|Vincenzo Gasolina and Tyrion Lannister. Boosh.|
With a handful of notable exceptions, Sidney Lumet's career as a director was characterized by his tendency to make very good movies that it never occurred to anyone to watch. This, to be clear, was never Mr. Lumet's fault. (Well, almost never: Q&A was terrible.) It was merely a function of his valuing character and story over all else, his refusal to (intentionally) lean on melodrama for cheap effect, and—maybe most important—the humility with which he carried himself personally. If you want people running around sucking your dick about what a genius you are, you need to plant the seeds by acting like one. Of course, this can backfire if you aren't one. But Sidney Lumet never seemed to care about that, always talked up the importance of the work above all else and the collaborative nature of the filmmaking process, and as a result he never won a competitive Oscar (he was given an honorary one when he was old, and his speech was pure elegance and class; Sidney Lumet was a man among men, believe) and even among the list of all-time classics he directed, all are associated primarily with their leading actors. His careful preparation, empathy, and humble commitment to the work above his own personal glory (and a number of other things associated with being awesome, surely) led to a vast array of actors giving either the best or one of the best performances of their careers working under Lumet's watch, among them Henry Fonda, Rod Steiger, Al Pacino, William Holden, Faye Dunaway, Paul Newman, River Phoenix, and many many others. So too, in the second-to-last movie Sidney Lumet would ever direct, did Vin Diesel, in Find Me Guilty.
That's right, Vincenzo Gasolina himself. And it's not like “oh, sure, wow, he turned in a better performance than The Fast and the Furious, xXx, and The fuckin' Pacifier, big whoop.” Vincenzo's amaaaaazing in Find Me Guilty. He's out of his mind good in this. There's a grand total of one moment the entire picture when he's not perfect, and that moment is like two seconds in the Annabella Sciorra scene an hour or so in, even then it's just a moment of his composure cracking because he doesn't know what to do with his hands, and even then it's something you can rationalize as “well, maybe it's not that Vin doesn't know what to do with his hands, maybe it's Jackie” except, sorry, it is Vin. But that's okay. The whole rest of the picture Vincenzo's in this fucking wig looking like Jerry Orbach except radiating Movie Star, and it's like “Holy shit, Vincenzo has star power even when he's not flexing his guns driving two hundred miles an hour doing sex with Asia Argento?” If ever there was a moment for Sidney Lumet to pop his collar and be like “Oh yes that's right, y'all,” it's this. Making Robert Duvall look good is one thing. Making Vincenzo Gasolina look like something other than a guy who throws grenades by flexing his biceps is another matter entirely. It's not that Lumet waved a magic wand and turned Vincenzo into a good actor, it's that he knew enough about what acting actually is and was forward-thinking enough to say “I'm going to make a picture with Vin Diesel playing the lead where nothing blows up and he never drives a car.” And he did. And it's a massive amount of fun.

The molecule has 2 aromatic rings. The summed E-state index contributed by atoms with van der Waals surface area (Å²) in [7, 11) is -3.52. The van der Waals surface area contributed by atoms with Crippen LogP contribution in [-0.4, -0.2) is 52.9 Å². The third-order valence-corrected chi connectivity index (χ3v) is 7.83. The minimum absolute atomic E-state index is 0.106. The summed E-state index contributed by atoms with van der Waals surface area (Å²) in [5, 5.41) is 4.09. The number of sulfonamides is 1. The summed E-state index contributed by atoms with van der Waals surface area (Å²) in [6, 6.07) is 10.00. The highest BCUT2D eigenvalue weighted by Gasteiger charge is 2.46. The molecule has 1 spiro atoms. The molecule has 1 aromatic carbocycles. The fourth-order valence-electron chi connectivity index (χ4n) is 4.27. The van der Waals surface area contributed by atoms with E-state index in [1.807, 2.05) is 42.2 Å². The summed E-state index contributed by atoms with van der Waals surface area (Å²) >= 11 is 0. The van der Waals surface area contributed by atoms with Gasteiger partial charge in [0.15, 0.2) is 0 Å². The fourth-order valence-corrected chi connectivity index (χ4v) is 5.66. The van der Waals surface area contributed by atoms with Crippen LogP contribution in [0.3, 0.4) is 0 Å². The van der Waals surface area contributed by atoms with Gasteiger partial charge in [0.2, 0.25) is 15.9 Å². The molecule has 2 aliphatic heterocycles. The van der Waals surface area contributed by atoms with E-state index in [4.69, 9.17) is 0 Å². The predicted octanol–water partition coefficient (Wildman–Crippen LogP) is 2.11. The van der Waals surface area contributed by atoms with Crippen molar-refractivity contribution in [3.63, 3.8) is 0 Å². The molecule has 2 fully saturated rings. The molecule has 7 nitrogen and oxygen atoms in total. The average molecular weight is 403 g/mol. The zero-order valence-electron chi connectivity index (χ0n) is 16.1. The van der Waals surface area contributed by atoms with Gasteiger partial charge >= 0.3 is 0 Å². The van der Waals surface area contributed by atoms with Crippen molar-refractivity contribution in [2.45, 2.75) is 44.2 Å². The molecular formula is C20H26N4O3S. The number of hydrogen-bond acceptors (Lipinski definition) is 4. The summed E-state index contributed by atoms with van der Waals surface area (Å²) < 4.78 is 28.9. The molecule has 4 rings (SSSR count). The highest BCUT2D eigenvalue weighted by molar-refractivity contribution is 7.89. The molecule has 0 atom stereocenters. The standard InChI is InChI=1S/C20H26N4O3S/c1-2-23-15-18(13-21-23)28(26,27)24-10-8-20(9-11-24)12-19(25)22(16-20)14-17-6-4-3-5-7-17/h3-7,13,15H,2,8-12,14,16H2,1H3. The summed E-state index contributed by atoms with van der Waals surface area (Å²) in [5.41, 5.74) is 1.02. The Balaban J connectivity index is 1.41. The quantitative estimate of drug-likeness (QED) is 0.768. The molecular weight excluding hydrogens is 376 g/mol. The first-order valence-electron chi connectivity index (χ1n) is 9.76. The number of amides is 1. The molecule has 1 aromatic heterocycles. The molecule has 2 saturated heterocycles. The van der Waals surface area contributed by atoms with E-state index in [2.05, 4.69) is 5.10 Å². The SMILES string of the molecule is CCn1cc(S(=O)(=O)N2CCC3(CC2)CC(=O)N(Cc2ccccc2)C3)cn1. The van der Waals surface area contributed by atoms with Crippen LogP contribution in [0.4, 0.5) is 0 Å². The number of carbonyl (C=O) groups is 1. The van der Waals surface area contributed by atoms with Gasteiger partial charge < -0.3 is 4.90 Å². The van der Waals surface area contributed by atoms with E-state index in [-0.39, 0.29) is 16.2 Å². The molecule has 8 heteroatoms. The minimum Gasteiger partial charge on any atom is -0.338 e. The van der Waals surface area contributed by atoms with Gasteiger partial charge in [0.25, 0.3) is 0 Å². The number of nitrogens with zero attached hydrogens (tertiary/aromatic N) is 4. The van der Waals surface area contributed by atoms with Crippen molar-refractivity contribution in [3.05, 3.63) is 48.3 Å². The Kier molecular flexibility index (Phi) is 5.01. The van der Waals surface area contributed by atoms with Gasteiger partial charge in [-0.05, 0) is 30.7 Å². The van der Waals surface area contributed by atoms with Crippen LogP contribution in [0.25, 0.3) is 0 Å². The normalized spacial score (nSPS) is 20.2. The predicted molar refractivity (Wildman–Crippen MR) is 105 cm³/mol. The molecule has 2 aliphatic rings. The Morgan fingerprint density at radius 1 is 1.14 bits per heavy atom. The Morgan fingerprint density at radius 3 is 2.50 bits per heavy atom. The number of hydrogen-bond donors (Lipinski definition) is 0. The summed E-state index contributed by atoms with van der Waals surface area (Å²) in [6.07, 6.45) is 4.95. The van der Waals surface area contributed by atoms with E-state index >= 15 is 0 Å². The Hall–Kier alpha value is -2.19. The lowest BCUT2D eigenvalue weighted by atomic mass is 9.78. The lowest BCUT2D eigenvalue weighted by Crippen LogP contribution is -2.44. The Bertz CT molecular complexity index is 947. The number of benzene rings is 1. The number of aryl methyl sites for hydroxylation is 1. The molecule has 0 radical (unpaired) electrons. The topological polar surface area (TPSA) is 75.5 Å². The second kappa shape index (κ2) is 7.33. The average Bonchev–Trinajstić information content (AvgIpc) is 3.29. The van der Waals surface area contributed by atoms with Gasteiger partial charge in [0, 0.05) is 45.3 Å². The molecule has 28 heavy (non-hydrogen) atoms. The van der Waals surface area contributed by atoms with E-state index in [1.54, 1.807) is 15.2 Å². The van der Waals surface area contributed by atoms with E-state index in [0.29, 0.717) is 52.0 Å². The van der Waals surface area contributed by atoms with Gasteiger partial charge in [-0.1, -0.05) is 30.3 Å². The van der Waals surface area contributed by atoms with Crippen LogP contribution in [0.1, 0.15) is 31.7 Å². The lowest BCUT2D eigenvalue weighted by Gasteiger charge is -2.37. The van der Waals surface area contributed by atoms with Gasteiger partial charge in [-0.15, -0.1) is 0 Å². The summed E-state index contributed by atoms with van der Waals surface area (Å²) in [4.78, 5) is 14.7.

Based on a true story (and purporting to consist to great degree of actual court transcriptions), Find Me Guilty is the story of Jackie DiNorscio (Vincenzo), a wiseguy from the Dirty Jerz whose fuckhead cousin tries to clip him, unsuccessfully. Once he recovers, Jackie's luck takes another turn for the shitty when he gets pinched trying to buy a suitcase full of coke from an undercover cop. Not to mention, he has racketeering charges hanging over him. The US Attorney's office (represented by oily Linus Roache, who did an NY/NJ area accent so well I had to check who he was, only to be like “Holy balls, that's Linus Roache?”) swoops in and offers Jackie a deal if he rolls over on The Boys, only Jackie's a stand-up guy and won't hold with such rubbish. He tells the US Attorney, “Hey, you got a brother? Fuck him, too.” And thus Jackie and practically everybody he knows and has worked with go on trial.